from The American Heritage® Dictionary of the English Language, 4th Edition
- n. Variant of chili.
from Wiktionary, Creative Commons Attribution/Share-Alike License
- n. Alternative form of chili. Alternative form of chile. (a pepper)
- n. Alternative form of chili: chili con carne.
- n. Powdered chilli peppers, used as a spice or flavouring in cooking.
from the GNU version of the Collaborative International Dictionary of English
- n. See chili.
from The Century Dictionary and Cyclopedia
- n. The pod or fruit of the Capsicum annuum or Guinea pepper, the chilli colorado of the Mexicans. Also spelled chile, chili
from WordNet 3.0 Copyright 2006 by Princeton University. All rights reserved.
- n. very hot and finely tapering pepper of special pungency
Your chilli is just perfect for a day like today, it looks so hearty and yummy.
Stir in chilli-bean paste and fry for a few more seconds.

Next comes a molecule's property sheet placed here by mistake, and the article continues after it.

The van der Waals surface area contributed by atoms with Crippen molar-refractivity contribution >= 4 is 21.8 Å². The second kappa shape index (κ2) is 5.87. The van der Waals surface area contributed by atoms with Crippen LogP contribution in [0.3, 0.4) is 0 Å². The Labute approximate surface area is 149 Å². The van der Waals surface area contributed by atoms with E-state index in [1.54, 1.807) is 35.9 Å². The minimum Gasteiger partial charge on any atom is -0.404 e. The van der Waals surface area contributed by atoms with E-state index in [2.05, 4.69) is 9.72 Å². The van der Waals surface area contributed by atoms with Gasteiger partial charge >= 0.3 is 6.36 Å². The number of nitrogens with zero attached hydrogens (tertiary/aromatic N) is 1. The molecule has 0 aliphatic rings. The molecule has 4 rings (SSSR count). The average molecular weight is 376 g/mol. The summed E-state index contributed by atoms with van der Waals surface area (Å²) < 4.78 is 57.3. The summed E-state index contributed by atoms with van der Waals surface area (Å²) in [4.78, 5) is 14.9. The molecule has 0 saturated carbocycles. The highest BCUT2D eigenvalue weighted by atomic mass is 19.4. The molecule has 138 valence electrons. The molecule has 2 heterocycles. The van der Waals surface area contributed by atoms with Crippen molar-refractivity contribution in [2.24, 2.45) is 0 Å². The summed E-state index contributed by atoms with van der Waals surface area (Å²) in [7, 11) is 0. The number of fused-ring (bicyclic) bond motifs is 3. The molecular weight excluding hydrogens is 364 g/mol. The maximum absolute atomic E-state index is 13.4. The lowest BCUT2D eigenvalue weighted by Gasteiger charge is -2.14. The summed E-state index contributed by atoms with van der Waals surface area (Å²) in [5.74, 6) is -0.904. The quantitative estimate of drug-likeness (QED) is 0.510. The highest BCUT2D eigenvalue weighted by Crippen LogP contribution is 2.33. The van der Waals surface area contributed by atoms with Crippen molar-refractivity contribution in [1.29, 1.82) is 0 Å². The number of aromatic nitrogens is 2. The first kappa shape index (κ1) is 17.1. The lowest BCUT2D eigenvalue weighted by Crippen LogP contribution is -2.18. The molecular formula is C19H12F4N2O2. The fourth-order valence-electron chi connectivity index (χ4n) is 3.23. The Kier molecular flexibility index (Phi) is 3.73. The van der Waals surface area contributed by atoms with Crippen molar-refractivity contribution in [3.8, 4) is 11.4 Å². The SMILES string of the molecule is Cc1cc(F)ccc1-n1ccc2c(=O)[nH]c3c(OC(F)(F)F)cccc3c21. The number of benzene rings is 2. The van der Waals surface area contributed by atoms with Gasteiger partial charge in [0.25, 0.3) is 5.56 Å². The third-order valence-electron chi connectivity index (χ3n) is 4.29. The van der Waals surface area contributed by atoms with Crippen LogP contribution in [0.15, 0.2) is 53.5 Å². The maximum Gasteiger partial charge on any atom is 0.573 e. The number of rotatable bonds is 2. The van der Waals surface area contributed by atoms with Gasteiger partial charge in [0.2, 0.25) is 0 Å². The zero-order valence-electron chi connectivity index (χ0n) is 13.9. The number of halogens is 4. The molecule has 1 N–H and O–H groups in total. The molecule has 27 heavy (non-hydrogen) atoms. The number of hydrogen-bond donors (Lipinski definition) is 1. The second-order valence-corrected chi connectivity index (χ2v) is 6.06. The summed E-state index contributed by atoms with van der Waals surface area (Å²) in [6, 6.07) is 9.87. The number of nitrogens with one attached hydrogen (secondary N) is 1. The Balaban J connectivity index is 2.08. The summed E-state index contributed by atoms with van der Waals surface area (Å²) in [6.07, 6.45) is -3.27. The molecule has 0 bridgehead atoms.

Note: I have been reminded that chilli is the Nahuatl word from which chile came into Spanish.
a human finger in a bowl of chilli is still illegal.
Given the many possibilities for confusion, I agree with Alan Davidson and others that we should refer to pungent capsicums with the original and unambiguous Nahuatl name chilli.
In China the chilli is a major spice in Sichuan and Hunan provinces; in Europe, Hungary has its paprika and Spain its pimenton.
I thought the chilli was a little too oily though as you can see from the first picture.
Similar pastes called chilli sambala ranging from mild to very hot are used in Indian cookery.
Capsicum is also known as chilli (usually spelt 'chili' in the United States), paprika, pimiento, and sweet, red, cayenne or bird pepper, depending upon the type and the way in which it is used.
A word about nomenclature: How do you spell this word "chilli" anyway?